Two papers describe how a membrane protein can move both lipids and ions

The TMEM16 family of membrane proteins was hailed as representing the elusive calcium-activated chloride channels. However, the majority of the family members turned out to be scramblases, proteins that shuffle lipids between both sides of a lipid membrane, some also with non-selective ion conductance. In a new study on both mammalian and fungal proteins of the TMEM16 family, Cristina Paulino, head of the cryo-EM unit at the Structural Biology department at the University of Groningen, the Netherlands, and colleagues from the University of Zürich, Switzerland, have shown what the structures of these proteins reveal about their function. The results were published in two back-to-back papers in the journal eLife on 12 March.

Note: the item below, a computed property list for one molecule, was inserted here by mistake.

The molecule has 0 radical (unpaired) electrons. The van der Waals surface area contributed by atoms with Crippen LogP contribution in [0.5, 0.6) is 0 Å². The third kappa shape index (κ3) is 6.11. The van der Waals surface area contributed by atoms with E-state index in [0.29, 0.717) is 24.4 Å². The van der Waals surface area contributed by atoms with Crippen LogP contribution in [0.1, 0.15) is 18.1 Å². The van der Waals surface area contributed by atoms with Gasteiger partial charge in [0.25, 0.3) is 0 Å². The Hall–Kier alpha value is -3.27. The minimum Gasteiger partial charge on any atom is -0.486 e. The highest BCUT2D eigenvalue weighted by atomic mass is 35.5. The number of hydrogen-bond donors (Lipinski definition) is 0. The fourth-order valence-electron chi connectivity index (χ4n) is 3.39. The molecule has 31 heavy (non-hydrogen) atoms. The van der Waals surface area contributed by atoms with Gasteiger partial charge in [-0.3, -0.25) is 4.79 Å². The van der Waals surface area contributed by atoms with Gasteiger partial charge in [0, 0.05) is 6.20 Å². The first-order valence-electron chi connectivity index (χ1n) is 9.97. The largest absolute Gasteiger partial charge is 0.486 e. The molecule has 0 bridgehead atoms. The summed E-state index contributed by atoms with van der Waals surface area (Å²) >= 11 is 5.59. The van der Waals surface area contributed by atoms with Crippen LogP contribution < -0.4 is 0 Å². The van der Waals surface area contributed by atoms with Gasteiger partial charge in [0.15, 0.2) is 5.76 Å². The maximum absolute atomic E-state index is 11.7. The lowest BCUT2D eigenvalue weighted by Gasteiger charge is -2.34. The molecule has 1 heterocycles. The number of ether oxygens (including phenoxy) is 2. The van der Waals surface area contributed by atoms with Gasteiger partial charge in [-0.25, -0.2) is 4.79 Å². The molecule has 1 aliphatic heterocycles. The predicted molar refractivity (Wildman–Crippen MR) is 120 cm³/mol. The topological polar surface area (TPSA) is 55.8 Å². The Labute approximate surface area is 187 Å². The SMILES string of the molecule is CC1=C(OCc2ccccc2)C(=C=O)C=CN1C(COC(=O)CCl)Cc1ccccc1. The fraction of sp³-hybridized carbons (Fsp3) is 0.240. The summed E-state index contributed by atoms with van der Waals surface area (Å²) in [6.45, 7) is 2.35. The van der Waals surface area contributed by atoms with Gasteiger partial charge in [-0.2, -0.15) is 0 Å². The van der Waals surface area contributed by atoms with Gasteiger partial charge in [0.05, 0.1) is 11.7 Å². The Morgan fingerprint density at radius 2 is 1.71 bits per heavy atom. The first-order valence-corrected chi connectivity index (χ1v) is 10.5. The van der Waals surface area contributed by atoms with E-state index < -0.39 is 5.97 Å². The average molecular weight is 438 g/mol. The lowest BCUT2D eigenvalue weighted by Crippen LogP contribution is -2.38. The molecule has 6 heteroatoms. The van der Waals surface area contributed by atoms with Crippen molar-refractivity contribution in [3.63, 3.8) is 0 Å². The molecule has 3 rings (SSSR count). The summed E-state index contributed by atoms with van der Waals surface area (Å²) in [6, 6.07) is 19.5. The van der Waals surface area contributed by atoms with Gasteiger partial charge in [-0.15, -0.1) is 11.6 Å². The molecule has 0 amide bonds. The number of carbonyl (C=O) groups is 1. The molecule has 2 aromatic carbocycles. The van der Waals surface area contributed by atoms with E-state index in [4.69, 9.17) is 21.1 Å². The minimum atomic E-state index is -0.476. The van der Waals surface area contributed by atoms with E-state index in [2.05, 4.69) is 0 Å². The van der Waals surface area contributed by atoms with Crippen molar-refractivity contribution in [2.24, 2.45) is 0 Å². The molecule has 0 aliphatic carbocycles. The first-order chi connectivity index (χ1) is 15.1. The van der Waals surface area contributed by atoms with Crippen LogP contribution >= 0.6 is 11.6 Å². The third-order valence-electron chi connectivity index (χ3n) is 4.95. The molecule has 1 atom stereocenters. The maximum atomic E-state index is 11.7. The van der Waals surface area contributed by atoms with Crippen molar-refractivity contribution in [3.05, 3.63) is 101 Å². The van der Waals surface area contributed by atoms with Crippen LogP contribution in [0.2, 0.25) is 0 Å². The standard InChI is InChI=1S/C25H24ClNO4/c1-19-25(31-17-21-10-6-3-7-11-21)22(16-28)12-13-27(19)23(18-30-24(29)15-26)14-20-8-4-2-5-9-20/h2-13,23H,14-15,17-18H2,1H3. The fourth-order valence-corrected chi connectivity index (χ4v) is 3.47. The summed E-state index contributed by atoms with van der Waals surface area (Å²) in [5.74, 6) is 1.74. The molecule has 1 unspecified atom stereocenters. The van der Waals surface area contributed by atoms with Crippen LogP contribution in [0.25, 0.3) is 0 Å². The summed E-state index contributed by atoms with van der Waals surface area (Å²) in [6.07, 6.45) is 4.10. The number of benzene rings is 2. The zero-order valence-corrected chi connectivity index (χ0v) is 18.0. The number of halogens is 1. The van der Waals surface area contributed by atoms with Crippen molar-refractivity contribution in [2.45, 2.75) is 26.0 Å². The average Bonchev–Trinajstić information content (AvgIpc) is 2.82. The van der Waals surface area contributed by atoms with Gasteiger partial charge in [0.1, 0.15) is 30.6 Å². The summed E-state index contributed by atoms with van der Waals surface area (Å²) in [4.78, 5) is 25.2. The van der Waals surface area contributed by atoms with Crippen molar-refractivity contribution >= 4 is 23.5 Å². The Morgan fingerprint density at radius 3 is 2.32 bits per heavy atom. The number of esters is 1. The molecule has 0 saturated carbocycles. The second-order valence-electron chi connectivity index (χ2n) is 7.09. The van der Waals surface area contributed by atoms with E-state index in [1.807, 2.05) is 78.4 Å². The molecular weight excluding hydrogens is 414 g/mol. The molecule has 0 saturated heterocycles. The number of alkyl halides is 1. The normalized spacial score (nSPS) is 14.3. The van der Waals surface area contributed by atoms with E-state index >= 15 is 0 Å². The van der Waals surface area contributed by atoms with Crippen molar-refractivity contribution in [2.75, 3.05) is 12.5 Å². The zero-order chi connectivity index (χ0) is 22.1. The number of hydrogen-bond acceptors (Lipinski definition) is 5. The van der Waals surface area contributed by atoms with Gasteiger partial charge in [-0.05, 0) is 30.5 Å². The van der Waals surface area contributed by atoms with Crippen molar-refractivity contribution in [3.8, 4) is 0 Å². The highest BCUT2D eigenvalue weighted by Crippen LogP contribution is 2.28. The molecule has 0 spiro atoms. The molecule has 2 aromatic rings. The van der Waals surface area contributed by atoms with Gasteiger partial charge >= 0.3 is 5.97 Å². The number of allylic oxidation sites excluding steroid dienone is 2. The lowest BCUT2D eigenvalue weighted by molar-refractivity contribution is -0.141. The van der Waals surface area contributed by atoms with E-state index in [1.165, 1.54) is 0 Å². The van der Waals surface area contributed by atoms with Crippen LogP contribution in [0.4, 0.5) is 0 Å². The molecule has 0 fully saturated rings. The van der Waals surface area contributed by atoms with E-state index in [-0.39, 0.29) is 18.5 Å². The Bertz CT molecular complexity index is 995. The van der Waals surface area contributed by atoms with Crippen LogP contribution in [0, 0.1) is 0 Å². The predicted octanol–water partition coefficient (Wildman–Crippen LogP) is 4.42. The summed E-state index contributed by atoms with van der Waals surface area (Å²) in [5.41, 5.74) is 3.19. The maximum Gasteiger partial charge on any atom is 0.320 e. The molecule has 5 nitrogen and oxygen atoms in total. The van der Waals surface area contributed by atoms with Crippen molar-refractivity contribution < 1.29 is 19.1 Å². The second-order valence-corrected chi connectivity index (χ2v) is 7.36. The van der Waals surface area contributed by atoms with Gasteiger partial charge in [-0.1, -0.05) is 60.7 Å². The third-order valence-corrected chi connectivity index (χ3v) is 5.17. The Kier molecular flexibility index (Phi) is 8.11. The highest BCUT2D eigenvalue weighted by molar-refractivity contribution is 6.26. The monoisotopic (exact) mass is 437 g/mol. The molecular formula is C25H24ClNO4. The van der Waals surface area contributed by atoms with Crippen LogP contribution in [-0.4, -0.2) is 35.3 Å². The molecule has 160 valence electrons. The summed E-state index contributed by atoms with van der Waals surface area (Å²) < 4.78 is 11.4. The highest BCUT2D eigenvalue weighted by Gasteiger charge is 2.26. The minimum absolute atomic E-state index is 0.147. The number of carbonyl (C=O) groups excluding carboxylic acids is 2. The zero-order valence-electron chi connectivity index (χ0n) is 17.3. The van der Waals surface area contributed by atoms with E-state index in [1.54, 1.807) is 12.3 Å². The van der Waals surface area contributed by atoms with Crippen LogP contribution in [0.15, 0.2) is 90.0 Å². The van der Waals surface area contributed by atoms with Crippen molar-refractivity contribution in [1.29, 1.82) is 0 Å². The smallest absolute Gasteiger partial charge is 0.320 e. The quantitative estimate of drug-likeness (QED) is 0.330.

Two papers describe how a membrane protein can move both lipids and ions

The TMEM16 family of membrane proteins was hailed as representing the elusive calcium-activated chloride channels. However, the majority of the family members turned out to be scramblases, proteins ...

Tue 12 Mar 19 from Phys.org

How a membrane protein can move both lipids and ions, Tue 12 Mar 19 from ScienceDaily

Two papers describe how a membrane protein can move both lipids and ions, Tue 12 Mar 19 from Eurekalert

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